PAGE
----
Wailua River State Park

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Wailua Complex of Heiaus
Kauai-Wailua-Heiau-Holoholoku-pohakuhanau.JPG
Pōhaku Hoʻohānau (birthing stone) and Pōhaku Piko (umbilical stone), Holoholokū Heiau
Wailua River State Park is located in Hawaii
Wailua River State Park
Nearest city Wailua, Hawaii
Coordinates 22°2′41″N 159°20′14″W / 22.04472°N 159.33722°W / 22.04472; -159.33722Coordinates: 22°2′41″N 159°20′14″W / 22.04472°N 159.33722°W / 22.04472; -159.33722
Governing body State
NRHP Reference # 66000297
Significant dates
Added to NRHP October 15, 1966[1]
Designated NHLD December 29, 1962[2]

Wailua River State Park and the Wailua Complex of Heiaus, which it includes, are located on the eastern side of the Hawaiian island of Kauai. The park consists primarily of the Wailua River valley, which is the only navigable river in Hawaii. Visitors to this park can kayak, take riverboat cruises and explore the rainforest. Even motorboats and water skiing are permissible on the river.

Wailua Complex of Heiaus[edit]

The Wailua Complex, a National Historic Landmark,[2] was once the center of chiefly power on the island. It contains the remains of several important structures: places of worship (heiau), places of refuge (puʻuhonua), and sites related to royal births.[3] The most important sites are:[4]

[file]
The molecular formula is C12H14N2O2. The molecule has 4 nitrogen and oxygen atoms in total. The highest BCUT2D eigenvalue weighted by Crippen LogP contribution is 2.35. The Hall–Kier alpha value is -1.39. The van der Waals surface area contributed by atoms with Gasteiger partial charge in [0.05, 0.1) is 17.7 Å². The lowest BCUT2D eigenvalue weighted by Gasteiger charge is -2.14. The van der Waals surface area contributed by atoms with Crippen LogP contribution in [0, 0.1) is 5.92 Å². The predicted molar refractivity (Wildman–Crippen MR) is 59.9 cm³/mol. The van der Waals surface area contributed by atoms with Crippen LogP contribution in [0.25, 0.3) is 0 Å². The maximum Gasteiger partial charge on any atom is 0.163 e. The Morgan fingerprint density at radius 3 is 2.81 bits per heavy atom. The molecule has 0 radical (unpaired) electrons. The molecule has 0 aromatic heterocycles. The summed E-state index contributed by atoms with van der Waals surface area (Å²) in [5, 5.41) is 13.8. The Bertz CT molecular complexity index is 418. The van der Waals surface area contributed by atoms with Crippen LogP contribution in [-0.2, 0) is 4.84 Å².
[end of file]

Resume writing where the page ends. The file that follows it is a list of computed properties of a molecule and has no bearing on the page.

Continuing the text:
• Hikinaakalā (Rising of the Sun) Heiau, which includes the Hauola place of refuge (puʻuhonua) and the Kiʻi Pōhaku ancient petroglyphs, at the mouth of the river adjacent to Lydgate State Park[5]
  • Malae, also known as Malaea or Makaukiu or Mana Heiau, a huge, rectangular luakini heiau almost 400 feet long on the south side of the river just above Highway 56[5]
  • Holoholokū Heiau, also known as Kalaeokamanu, adjacent to the pōhaku hoʻohānau (birthing stone) and pōhaku piko (navel/umbilical stone), where women of high rank would give birth and bury their afterbirth and umbilical cords[5]
  • Poliʻahu (also spelled Poliahu) Heiau, a large luakini heiau high on the narrow ridge between ʻŌpaekaʻa Stream and Wailua River[5]
  • Bellstone (on the same ridge), used to announce important events, such as royal births[5]

Of these, only Holoholokū has been largely restored.[4]

Heiau images[edit]

History[edit]

Wailua was the land of the ali'i (kings) and was one of the largest ahupuaʻa (subdivisions) on Kauai. It is said that King Kaumuali'i's favorite place to live was in Wailua. There are Hawaiian heiaus starting from the mouth of the river all the way to the summit of Mt.Waialeale. The huaka'i po (Ghost Warriors) are said to walk ancient trails along the river at night up to Mount Waiʻaleʻale. Wailua has many legends about it and was once home to many Hawaiians.

See also[edit]

References[edit]

  1. ^ "National Register Information System". National Register of Historic Places. National Park Service. 2007-01-23. 
  2. ^ a b "Wailua Complex of Heiaus". National Historic Landmark summary listing. National Park Service. Retrieved 2008-07-03. 
  3. ^ "Hawaii State Parks: Wailua River State Park". Retrieved 2009-12-05. 
  4. ^ a b "NRHP Inventory—Nomination Form". Retrieved May 23, 2012. 
  5. ^ a b c d e Kirch, Patrick Vinton (1996). "Heiau Complex at Wailua". Legacy of the Landscape: An Illustrated Guide to Hawaiian Archaeological Sites. Honolulu: University of Hawaii Press. pp. 16–19. ISBN 0-8248-1739-7.